Restaurants in Uruguay

Restaurants in Uruguay tend to serve foods packed with butter, fat and grains, without many seasonings or spices. The country – a traditional ranching nation – is renowned for the quality of its beef, and many Uruguay restaurants serve delicious, mouth-watering tender steak at very reasonable prices. Meat-lovers can’t visit Uruguay without trying the chivito. Affectionately nicknamed the “cholesterol bomb,” the chivito is a sandwich packed with skirt steak, hard boiled eggs, ham, bacon, tomato, lettuce, onion, a heap of melted mozzarella, all slathered in mayonnaise.

Other popular local dishes include empanadas, typically packed with cheese and meat, gramajo (a fried potato and ham egg scramble), and dulce de leche, a milk caramel dessert.

Visitors looking for a more upscale dining experience have a wide selection of Uruguay restaurants to choose from, but you can’t go wrong at Bodega y Granja Narbona. Located amongst rural farmlands, vineyards and orchards, Bodega y Granja Narbona is considered to be one of the best restaurants in Uruguay, and serves up a constantly rotating menu of handmade pasta, organic vegetables and fine vintages.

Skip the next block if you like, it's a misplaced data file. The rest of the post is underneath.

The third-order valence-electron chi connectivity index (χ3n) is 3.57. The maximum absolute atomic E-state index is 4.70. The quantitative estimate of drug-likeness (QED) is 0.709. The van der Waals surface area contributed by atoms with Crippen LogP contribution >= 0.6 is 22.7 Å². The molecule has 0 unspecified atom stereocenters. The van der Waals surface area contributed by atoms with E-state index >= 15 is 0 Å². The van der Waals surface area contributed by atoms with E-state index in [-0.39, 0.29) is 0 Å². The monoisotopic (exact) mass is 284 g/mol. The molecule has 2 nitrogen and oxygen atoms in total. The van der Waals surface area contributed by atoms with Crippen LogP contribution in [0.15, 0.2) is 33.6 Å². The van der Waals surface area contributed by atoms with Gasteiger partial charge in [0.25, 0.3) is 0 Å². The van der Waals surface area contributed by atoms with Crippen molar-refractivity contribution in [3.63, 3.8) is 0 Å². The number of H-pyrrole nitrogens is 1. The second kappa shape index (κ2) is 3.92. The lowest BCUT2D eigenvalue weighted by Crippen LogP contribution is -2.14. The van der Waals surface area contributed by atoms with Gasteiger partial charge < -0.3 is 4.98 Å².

Trust Argentine chef Francis Mallmann to create a dining destination worth the detour. Five handsome guest rooms appeal to those who want to linger over the smashed gigot of local lamb.

This funky restaurant—filled with brightly painted chairs and bold paintings—specializes in Spanish-style gambas al ajillo (garlic shrimp) and other tapas. For fun, patrons can dine inside a black 1929 Ford A, one of two vintage cars parked outside.

A cozy riverside teahouse that serves house-made carrot cake, apple tarts, and brownies, plus Italian espresso and a variety of loose-leaf-tea infusions.

Chic South Americans congregate amid the dunes for languorous midday meals that can last until dusk. Keep things simple with sea bass cooked over coals and a pitcher of clericó.